Adams, an insurance agent taking his first run at public office, criticized the council for using taxpayer money to build the library and Kroc Center without a vote of the people. He wants to eliminate the urban renewal agency, which he contends would result in more money flowing into the city treasury.
McEvers said it’s not that simple, also raising the issue of the debt that needs to be retired. The idea of removing properties from urban renewal districts once their debt has been fulfilled is enticing, he said. However, those properties also generate taxes that make other public projects possible. He said urban renewal is the only mechanism the city has to attract economic development.
“It’s the only thing the state will let us do,” McEvers said, adding that the challengers “haven’t put the time in to grasp it. They can still be against it, but that’s all we’ve got.”
McEvers considers himself a “voice of the people” because he hears daily from citizens while working in his restaurant, Rustler’s Roost in Hayden. He said the economy will dominate the next term, and the city will have to find efficiencies in the budget. He’d like to see the education corridor progress and would like to increase citizens’ televised access to government meetings.
Adams said he was inspired to run by Proverbs 12:24: “the diligent shall bear rule.” He said the council has become “too liberal fiscally” and said he’d like to see more citizen involvement in eliminating waste from the city budget. He’d like to see the region attract more jobs in “career industries,” such as technology and light manufacturing.
Urban renewal has long been a hot-button topic for Gookin, who is running against Goodlander, one of the council’s two representatives on the Lake City Development Corp. board. Gookin has long been a critic of the agency and said he supports urban renewal but not the “abuse” of it. He said urban renewal should benefit everyone, not just the owners of new condominiums or town homes. He supports those dollars going to infrastructure projects, and he’d like to see the agency produce a detailed plan so the public is aware of how that money is being spent.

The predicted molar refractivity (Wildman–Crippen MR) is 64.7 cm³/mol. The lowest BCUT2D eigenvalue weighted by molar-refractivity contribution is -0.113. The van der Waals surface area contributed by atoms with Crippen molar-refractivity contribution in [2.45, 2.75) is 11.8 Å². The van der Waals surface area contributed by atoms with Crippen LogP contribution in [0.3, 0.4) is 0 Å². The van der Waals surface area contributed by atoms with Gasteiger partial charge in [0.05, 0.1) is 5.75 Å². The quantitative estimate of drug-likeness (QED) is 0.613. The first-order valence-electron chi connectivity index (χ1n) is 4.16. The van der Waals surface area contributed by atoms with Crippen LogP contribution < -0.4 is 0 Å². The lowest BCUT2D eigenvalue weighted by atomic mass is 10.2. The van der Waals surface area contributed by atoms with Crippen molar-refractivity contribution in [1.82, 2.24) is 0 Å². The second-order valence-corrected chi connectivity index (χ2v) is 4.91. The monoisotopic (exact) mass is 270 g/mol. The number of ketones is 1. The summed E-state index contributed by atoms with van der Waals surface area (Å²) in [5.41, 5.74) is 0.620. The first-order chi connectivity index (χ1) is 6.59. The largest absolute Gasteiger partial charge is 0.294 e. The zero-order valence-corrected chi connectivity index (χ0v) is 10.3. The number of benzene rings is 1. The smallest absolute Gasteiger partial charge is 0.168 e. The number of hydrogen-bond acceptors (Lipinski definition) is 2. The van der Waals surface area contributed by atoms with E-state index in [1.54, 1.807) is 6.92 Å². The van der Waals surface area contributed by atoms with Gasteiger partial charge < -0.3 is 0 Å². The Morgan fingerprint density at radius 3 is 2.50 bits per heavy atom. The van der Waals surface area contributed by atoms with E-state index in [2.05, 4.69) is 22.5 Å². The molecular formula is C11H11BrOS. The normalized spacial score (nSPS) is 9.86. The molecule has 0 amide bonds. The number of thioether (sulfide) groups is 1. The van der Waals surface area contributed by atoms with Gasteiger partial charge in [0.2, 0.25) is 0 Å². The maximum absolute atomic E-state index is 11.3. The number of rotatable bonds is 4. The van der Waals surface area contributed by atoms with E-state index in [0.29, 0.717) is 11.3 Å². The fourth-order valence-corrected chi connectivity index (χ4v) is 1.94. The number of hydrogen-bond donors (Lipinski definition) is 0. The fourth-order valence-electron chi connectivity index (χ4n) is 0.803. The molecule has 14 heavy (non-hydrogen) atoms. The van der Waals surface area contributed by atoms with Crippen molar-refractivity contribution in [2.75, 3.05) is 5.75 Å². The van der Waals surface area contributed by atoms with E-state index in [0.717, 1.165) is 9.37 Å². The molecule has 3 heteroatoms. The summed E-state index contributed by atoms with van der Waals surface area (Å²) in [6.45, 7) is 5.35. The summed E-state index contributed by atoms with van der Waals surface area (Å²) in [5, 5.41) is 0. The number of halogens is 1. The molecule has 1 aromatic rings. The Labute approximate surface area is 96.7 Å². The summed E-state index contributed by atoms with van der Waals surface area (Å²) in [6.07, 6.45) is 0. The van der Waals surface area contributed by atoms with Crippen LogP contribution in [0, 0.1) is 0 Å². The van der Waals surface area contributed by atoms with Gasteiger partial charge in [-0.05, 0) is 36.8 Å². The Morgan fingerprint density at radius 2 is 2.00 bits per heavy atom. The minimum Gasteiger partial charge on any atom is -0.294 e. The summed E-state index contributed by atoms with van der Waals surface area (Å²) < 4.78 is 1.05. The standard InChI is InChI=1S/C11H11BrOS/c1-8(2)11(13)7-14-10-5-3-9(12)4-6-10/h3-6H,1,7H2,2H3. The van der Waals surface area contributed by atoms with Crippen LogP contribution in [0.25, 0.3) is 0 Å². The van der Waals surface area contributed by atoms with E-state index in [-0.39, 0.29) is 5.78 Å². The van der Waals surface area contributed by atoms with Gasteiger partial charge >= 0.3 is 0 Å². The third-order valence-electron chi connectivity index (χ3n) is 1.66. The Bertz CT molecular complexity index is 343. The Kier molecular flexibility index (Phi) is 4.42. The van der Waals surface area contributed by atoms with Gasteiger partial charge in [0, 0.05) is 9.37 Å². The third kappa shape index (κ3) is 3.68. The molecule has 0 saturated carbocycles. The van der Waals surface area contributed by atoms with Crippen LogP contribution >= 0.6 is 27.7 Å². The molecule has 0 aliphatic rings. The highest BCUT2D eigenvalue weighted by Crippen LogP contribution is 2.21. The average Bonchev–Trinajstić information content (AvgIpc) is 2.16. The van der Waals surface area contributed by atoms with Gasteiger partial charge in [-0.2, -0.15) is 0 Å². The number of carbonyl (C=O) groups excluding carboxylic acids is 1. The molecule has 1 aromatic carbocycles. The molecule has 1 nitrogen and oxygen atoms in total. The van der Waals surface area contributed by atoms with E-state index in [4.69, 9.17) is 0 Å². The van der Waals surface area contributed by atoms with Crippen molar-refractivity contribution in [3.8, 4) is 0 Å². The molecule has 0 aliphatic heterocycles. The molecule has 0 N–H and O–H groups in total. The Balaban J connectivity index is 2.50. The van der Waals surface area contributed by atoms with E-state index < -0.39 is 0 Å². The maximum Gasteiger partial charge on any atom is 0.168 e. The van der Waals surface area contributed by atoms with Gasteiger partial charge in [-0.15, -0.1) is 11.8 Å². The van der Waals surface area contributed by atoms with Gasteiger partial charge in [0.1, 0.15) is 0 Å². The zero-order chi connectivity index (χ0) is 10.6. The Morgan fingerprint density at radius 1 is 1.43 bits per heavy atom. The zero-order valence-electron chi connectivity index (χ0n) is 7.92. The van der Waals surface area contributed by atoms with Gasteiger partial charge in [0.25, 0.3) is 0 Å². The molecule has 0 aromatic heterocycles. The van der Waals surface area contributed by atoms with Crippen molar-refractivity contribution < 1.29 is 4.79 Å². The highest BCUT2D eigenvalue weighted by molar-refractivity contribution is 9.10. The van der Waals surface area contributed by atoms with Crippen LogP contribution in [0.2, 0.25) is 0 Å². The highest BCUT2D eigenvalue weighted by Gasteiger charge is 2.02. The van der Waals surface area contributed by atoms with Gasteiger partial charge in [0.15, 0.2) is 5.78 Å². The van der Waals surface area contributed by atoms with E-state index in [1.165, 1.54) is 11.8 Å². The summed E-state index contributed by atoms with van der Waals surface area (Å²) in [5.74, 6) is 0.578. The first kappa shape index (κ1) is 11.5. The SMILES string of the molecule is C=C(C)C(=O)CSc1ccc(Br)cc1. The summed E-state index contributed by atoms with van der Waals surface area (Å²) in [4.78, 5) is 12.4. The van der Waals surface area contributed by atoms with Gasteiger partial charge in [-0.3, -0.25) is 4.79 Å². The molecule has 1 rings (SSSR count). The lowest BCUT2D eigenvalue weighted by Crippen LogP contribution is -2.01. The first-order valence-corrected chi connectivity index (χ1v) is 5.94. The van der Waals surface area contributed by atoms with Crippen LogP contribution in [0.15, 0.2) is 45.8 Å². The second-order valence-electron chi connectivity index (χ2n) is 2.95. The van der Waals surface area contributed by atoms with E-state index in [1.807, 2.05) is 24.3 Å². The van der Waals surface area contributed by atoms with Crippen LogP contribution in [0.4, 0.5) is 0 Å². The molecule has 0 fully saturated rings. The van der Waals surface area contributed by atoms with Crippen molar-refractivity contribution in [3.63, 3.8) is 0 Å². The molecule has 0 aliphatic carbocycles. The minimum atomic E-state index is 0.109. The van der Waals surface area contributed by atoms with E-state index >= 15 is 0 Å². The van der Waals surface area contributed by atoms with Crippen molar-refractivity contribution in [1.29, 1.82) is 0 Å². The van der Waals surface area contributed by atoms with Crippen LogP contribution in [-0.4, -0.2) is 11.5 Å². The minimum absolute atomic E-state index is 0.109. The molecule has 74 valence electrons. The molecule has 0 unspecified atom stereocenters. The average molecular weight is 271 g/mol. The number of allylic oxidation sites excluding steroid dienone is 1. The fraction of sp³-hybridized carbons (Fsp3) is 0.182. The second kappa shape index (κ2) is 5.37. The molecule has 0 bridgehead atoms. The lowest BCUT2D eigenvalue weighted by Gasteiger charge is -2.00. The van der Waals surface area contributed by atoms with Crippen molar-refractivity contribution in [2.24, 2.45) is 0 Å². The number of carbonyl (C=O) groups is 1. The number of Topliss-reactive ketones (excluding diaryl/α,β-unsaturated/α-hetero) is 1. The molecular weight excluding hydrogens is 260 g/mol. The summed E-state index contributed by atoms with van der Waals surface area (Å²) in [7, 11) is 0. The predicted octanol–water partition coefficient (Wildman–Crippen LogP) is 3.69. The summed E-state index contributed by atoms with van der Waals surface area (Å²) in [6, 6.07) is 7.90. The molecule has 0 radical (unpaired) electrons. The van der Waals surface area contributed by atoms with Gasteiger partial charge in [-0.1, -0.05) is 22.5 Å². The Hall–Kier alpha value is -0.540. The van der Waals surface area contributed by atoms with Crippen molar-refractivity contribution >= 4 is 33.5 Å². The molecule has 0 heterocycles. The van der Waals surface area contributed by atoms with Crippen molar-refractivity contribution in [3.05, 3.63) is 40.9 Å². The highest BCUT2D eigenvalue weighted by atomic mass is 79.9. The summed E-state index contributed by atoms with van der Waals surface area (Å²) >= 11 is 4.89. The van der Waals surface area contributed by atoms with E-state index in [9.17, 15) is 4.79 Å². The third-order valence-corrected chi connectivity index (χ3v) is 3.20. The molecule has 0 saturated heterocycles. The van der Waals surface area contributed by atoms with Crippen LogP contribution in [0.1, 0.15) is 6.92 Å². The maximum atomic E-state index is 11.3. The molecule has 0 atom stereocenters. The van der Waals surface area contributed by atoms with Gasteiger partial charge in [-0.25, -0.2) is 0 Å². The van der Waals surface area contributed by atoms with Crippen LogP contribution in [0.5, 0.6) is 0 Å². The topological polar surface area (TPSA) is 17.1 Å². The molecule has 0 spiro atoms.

Goodlander believes urban renewal does benefit everyone. She said the city wouldn’t have the library or Kroc Center without it, or 1,000 feet of public waterfront in Mill River, or 500 new U.S. Bank service center jobs. She said the only thing urban renewal can pay for is public improvements. As a member of the urban renewal agency board, Goodlander said she feels the agency is open to the public. Its meetings are televised and its Web site is detailed.
The urban renewal agency, Goodlander said, “was formed to develop our community. It has accomplished its goal.”
Other goals for Goodlander include seeing the education corridor project move forward, because North Idaho College produces a $32 million annual economic impact on the region that can be multiplied through the expansion of the downtown campus, she said. A healthy community is about “jobs, quality of life and opportunity,” she said.
Gookin, the 48-year-old creator of the “For Dummies” book series, is a former vice chairman of the state Libertarian Party who also ran for council two years ago. He said he’d like to see more transparency in government, and he’d like to see the city buy more land for parks and open space. He said he’ll review the budget “line by line” to make sure citizens get the most bang for the buck.
“We need to make sure decisions are made in public,” Gookin said. “The public process is there for a reason.”
Click here to comment on this story »